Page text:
Veterans Day 2011

Fri, 2011-11-11 11:59

Very few holidays stand out to me. It's fun seeing the kids dressed up on Halloween, or searching for the right Valentine’s Day card, but typical holidays come and pass and don't really faze me. However, when Memorial Day and Veterans Day approach, I feel overwhelmed with emotion. I appreciate the warm messages from fellow veterans, friends still serving and those I used to serve with that have moved on to careers in the civilian sector. But I wish there was a way to say thank you to those who are no longer with us. They deserve all the thanks.

Lately I've been thinking back to one specific evening in northern Iraq. I was working in Saddam's hometown of Tikrit, which is located in the Salah ad-Din province. It's amusing that we always joke about how our parents and grandparents had to walk uphill to school, both ways. Our base was at the edge of the city in what was the former presidential compound. I used to walk to and from work most days in Tikrit. It was about one and a half miles. It was often well over 100 degrees, and I always had 40 lbs of gear, including my weapon, with me. Although ironic, the last several hundred feet of the walk were uphill (only one way though). 

One specific evening, we heard the usual evening explosions of indirect fire nearby. The insurgents liked to hit us around lunch and dinner time. If you were outside and near an explosion, it would rattle your core, sometimes stun you, and you instinctively looked for any casualties while seeking cover. If you were indoors, and it was far enough away, it would sound like you were inside a large freezer while someone slammed it shut. Things would shake, doors would rattle, you would account for everyone, look for or work on a situation report, and go about your business. A very kind man whose name I will leave out of this blog was attached to our unit. He was a cryptologic technician serving in the Air Force. He had a family, a great personality, and was trying to quit smoking. This particular evening, he was sneaking a cigarette outside our working area. When the rounds landed, they were so close to him that the shrapnel cut his legs out from underneath his body. The quick response of an Army officer nearby, who also happened to work as an EMT in the civilian sector, saved this man’s life. Two tourniquets stopped the blood flow, and although this airman lost his legs, he didn't lose his life.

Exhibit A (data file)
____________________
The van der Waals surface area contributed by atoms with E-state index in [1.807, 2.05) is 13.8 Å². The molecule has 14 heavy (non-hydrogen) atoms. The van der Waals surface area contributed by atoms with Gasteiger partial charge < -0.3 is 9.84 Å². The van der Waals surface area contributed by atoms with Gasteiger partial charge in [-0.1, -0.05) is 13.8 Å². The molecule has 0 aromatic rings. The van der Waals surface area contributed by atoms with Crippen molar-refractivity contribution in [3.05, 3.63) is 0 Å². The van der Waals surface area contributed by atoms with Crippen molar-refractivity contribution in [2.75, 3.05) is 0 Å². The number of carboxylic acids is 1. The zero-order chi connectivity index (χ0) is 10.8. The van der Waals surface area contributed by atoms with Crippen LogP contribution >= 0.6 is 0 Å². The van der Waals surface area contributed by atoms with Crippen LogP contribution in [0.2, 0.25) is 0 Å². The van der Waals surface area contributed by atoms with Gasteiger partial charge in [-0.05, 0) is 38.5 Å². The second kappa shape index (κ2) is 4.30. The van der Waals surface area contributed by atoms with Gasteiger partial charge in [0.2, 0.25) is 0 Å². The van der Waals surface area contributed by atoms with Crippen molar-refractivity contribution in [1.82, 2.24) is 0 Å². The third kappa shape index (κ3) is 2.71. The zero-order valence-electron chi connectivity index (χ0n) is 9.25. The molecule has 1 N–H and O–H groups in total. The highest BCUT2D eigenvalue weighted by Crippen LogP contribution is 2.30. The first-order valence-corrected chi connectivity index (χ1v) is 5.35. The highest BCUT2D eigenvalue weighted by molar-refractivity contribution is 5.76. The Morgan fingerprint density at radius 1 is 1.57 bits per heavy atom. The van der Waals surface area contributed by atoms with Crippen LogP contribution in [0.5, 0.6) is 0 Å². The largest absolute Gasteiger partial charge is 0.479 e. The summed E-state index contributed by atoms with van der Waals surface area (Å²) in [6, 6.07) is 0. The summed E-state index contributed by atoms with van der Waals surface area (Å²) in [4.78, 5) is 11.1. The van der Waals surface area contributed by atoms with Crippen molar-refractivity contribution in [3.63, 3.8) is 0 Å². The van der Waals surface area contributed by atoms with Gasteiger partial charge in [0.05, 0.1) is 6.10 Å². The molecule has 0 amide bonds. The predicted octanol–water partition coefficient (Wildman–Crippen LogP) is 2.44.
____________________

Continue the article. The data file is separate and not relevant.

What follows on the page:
In the days following, I would look at his sleeping cot, several feet from mine, and see the impression left from his body the last time he slept there. His personal items remained, but he never came back. Eventually our First Sergeant removed his items, and another brave female Air Force specialist took his place in our unit. It took me a long time to be able to sleep and not feel his presence in the room. I still think of him often, especially today.

It's appropriate that Veterans Day and Thanksgiving fall so close on the calendar. I'm thankful for my health, I'm thankful for my family, and I'm thankful to serve at Everblue with veterans working toward a mission that is larger than myself. At Everblue, we believe in sustainability, we believe in a strong energy policy for our country, and we believe in happy, productive employees.

In closing,  I will paraphrase one of my favorite poems:

"They shall grow not old, as we that are left grow old: 
Age shall not weary them, nor the years condemn. 
At the going down of the sun and in the morning 
We will remember them."
-Lawerence Binyon

If you have served as a member of the U.S Armed Forces since September 11th, 2001, and have a DD214 document, contact us at 800-460-2575 or email, and we will make sure you receive a discount on a live course. It’s the least we can do.